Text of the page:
12. I'm sorry, I just remembered that you can't use a joint sponsor for a fiance visa in the Philippines. The Philippines government doesn't allow it. Probably too many spouses that got stuck with some good-for-nothing that doesn't work. So I would suggest you get a net worth statement signed/validated by your bank or a lawyer or something, to prove that your assets minus liabilities are above the minimum threshold, or find out exactly what sort of documentation they need to prove your assets. That or get married and jump back to the end of the line with a new I-130. Good luck.
  13. I wonder if your situation is somewhat similar to mine. I was told by Rapidvisa, my agent, that my income from a trust fund was not considered to be "sustaining income". I suppose money from buying/selling stocks would be much the same. That income is not considered reliable or reproducible. So it seems like there is some discrimination against people who don't work for others or have non-traditional revenue streams that they aren't used to looking at. After Rapidvisa told me this about the "sustaining income", I decided to just get my sister to be the joint sponsor, so that I could be assured that there would be no problems. She has a regular job where she gets a salary. This way their head can't explode from looking at the financials. Still, if you have assets that are more than 3x the income requirement, then I don't see how they can deny you. I would call the embassy and ask for reconsideration. Maybe the consular agent is new and needs to be trained. You might get a lawyer to appeal the decision, but it may be easier to just get a joint sponsor.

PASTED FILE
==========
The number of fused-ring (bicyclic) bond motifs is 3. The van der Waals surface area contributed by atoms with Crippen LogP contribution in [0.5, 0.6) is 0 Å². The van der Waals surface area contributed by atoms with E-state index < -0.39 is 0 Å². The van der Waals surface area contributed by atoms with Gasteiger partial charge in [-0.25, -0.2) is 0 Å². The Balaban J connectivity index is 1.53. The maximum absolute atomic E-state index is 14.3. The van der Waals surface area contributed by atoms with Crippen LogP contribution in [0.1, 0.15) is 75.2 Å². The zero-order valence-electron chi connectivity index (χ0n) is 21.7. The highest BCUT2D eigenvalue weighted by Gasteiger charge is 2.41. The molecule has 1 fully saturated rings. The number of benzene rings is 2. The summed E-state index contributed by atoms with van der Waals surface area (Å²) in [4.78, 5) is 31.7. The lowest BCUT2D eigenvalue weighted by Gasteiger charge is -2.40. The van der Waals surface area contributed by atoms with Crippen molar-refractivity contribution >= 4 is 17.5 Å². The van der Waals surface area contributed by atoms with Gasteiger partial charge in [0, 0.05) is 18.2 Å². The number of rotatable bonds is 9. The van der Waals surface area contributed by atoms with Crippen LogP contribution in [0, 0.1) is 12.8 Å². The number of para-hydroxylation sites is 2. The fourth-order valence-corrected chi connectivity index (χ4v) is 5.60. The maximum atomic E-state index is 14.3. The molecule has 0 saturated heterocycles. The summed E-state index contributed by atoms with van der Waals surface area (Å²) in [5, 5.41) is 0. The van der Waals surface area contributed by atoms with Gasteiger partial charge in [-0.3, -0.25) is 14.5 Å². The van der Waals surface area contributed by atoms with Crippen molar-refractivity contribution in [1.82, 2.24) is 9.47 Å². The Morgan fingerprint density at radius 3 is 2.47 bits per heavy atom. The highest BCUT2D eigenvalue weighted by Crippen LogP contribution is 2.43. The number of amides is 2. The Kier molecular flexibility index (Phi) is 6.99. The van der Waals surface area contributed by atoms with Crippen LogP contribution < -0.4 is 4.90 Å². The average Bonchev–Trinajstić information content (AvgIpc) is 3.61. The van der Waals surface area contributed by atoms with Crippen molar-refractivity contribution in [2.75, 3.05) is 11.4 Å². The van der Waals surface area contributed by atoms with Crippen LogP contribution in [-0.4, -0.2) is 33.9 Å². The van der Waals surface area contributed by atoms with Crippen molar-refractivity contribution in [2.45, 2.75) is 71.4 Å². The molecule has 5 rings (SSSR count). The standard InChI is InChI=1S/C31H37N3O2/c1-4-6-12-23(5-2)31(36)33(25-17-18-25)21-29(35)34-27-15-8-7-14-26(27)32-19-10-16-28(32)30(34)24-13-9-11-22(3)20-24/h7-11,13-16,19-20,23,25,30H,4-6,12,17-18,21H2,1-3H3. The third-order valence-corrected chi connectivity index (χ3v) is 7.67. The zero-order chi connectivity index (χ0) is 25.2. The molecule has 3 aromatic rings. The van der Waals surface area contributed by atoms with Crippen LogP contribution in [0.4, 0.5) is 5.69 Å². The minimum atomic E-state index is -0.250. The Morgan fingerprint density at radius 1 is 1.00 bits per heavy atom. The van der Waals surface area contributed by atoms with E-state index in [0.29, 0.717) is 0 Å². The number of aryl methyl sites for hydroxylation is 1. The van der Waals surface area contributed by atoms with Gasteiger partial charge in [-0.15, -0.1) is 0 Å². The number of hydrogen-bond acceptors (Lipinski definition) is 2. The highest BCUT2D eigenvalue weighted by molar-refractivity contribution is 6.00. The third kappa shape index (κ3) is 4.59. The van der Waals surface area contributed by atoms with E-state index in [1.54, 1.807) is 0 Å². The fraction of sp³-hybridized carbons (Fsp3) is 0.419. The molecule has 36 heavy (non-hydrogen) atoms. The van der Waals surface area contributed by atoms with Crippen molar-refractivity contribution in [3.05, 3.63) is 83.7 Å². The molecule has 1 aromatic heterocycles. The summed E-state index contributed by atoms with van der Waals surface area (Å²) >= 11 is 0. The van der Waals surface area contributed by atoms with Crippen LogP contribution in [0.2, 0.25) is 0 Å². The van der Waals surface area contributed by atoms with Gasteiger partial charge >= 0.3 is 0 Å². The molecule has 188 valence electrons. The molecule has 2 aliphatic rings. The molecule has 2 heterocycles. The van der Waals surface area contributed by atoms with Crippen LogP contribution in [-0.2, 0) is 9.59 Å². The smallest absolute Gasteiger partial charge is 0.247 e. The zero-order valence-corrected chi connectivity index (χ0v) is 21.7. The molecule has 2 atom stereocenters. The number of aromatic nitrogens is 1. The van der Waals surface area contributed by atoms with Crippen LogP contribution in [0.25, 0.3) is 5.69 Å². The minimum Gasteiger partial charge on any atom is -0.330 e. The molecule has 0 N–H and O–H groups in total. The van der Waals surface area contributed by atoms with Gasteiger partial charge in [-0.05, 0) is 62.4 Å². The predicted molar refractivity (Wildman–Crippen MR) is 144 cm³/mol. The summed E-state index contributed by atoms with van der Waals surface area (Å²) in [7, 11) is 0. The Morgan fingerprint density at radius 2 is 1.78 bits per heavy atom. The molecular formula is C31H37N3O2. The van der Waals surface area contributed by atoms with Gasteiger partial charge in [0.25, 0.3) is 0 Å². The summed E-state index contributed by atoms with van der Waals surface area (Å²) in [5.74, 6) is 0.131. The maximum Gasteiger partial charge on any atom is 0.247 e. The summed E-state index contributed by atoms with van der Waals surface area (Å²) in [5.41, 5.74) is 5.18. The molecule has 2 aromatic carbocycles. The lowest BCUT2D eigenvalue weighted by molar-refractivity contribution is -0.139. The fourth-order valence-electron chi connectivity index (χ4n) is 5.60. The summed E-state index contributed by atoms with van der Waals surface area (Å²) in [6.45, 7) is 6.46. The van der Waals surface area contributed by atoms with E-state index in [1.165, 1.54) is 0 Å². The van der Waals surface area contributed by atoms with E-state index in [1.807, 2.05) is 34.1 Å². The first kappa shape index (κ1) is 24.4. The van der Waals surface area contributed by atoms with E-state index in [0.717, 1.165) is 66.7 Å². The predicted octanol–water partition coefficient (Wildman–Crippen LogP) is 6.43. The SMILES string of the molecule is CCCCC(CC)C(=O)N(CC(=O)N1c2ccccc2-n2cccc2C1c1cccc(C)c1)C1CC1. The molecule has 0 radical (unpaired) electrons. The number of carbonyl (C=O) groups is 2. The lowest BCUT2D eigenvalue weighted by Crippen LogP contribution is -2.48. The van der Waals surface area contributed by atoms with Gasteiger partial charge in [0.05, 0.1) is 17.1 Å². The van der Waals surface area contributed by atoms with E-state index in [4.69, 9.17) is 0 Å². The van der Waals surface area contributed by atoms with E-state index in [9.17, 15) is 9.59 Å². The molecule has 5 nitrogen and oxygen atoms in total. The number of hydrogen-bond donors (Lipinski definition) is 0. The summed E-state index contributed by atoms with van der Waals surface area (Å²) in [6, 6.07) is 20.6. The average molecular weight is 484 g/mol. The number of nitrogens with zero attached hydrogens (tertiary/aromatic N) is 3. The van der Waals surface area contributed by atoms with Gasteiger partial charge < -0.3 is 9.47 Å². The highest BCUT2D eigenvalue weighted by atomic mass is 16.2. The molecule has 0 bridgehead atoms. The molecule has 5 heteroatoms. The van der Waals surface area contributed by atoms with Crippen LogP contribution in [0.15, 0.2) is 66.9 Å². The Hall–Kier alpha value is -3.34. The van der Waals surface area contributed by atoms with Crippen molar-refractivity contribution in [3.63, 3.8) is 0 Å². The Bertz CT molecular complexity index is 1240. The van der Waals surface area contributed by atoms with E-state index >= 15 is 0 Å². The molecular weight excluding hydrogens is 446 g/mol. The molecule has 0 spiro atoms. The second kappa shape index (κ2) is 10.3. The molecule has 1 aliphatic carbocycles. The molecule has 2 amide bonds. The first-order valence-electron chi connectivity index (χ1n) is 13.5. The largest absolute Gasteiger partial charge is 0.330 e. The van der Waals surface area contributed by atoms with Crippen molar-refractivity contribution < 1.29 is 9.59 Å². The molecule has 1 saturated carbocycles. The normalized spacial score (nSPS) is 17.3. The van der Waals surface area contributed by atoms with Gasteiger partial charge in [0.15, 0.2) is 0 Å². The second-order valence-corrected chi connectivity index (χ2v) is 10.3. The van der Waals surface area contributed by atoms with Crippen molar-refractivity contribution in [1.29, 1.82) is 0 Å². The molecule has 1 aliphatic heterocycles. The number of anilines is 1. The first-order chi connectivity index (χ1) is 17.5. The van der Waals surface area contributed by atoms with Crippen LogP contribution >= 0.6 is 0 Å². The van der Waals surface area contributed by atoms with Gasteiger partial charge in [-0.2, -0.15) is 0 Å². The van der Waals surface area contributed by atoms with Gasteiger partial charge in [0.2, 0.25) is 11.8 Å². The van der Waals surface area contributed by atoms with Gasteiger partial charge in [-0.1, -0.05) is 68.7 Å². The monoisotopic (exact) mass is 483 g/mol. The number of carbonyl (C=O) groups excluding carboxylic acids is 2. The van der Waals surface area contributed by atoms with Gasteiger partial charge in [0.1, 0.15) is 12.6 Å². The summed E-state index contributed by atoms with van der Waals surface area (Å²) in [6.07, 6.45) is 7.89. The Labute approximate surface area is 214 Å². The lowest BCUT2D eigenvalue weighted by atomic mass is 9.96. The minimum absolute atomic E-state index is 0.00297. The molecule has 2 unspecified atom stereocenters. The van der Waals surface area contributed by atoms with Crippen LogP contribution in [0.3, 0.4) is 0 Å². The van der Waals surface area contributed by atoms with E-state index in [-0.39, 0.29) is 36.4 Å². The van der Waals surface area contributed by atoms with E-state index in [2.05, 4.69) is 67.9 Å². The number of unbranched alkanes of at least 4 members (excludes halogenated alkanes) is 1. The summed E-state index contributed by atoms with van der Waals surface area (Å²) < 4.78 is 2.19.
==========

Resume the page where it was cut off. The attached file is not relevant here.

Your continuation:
14. I do not think you should expect 3 weeks. First of all, it depends what kind of visa you're interviewing for, which you didn't tell us. The fastest commonly encountered visa would be the spousal, yet recently (a few weeks ago) it took 4 months after DQ for us to get the interview letter on our IR1 visa. I think they may process spouses of veterans or service members faster, and other civil servants, but this is pure speculation, I don't know that they do this. Rapidvisa, our agent, told us back in December that it was taking 1-5 months right now. Other people on this forum have reported that recently (last couple of years) they got their interview letter for spousal visa in 1 month only after DQ. During the pandemic, they had suspended processing of fiance visas and most other visas, so they had more time to focus on spousal. Now, they're processing all kinds of visas again, so there will be a backlog they're trying to get through.
  15. I will be there, so she can just take my passports, old and new, in with her. We'll also have air ticket reservations printed out. I'm not organized enough to have kept track of most of my boarding passes. I did try to, but usually lost them anyway. Only thing I'm good at is remembering the password for my email, where all the flight reservations are stored.